The Bombay High Court on Monday allowed Mukta Dabholkar, daughter of the slain rationalist Narendra Dabholkar, to intervene in a public interest litigation seeking CBI probe into the murder.
Mukta is seeking investigation by a Special Investigating Team, drawn from various probe agencies, claiming the probe was not making headway for the past six months.
Dabholkar, a well-known anti-superstition activist, was shot dead by unknown assailants in Pune on August 20 last year. No arrest has been made in the case so far by police.
The bench headed by Justice P V Hardas allowed the petition on Monday. To the court’s question about the status of the investigation, the government lawyer only said that Pune police were still probing the case.
Former journalist Ketan Tirodkar has filed the PIL seeking a CBI inquiry.
The crime was not against an individual but the ideology of the secular state. A fresh perspective was needed into the probe as it was not making headway for the past six months, Mukta’s application said.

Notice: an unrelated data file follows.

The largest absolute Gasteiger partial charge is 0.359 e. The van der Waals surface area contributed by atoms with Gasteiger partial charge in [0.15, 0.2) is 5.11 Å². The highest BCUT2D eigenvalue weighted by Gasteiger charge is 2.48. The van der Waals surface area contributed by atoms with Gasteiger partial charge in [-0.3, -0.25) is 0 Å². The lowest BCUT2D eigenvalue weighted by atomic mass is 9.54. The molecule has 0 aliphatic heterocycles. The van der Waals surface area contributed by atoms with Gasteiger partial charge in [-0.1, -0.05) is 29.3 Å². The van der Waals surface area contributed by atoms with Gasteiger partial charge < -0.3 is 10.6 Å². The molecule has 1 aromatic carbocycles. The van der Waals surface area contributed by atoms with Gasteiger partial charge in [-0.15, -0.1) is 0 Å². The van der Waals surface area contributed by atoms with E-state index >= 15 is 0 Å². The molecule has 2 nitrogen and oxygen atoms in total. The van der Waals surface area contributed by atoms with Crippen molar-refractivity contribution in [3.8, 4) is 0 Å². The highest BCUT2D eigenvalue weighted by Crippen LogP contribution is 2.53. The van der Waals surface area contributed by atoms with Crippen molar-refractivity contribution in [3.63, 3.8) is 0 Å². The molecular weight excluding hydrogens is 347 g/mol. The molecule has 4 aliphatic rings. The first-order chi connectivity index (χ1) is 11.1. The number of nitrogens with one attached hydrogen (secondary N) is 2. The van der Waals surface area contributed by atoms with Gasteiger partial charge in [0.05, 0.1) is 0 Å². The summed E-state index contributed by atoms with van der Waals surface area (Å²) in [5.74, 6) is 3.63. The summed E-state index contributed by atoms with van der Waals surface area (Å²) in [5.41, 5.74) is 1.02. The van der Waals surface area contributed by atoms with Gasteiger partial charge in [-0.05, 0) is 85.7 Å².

Dabholkar spent his life combating superstition and irrationality. His violent death was a reminder of the depths to which discourses around culture had fallen in the state, the application said.
Mukta’s application said that her family felt that some precaution against political interference in the investigation was necessary due to the nature of the crime and in view of the coming elections.
Tirodkar had earlier sought a probe by the National Investigation Agency, but later he amended the petition and demanded a CBI probe.
Pune police had informed the court that there was no evidence suggesting involvement of right-wing extremists in the killing, contrary to Tirodkar’s contention.
ACP Rajendra Bhamare of Pune police had also denied in his submission that his team was under pressure from any political party or group, and said the case did not fall in the purview of NIA.
NIA took the same stand in the HC, saying that it cannot probe the murder as the crime fell under the Indian Penal Code and was not covered by NIA Act.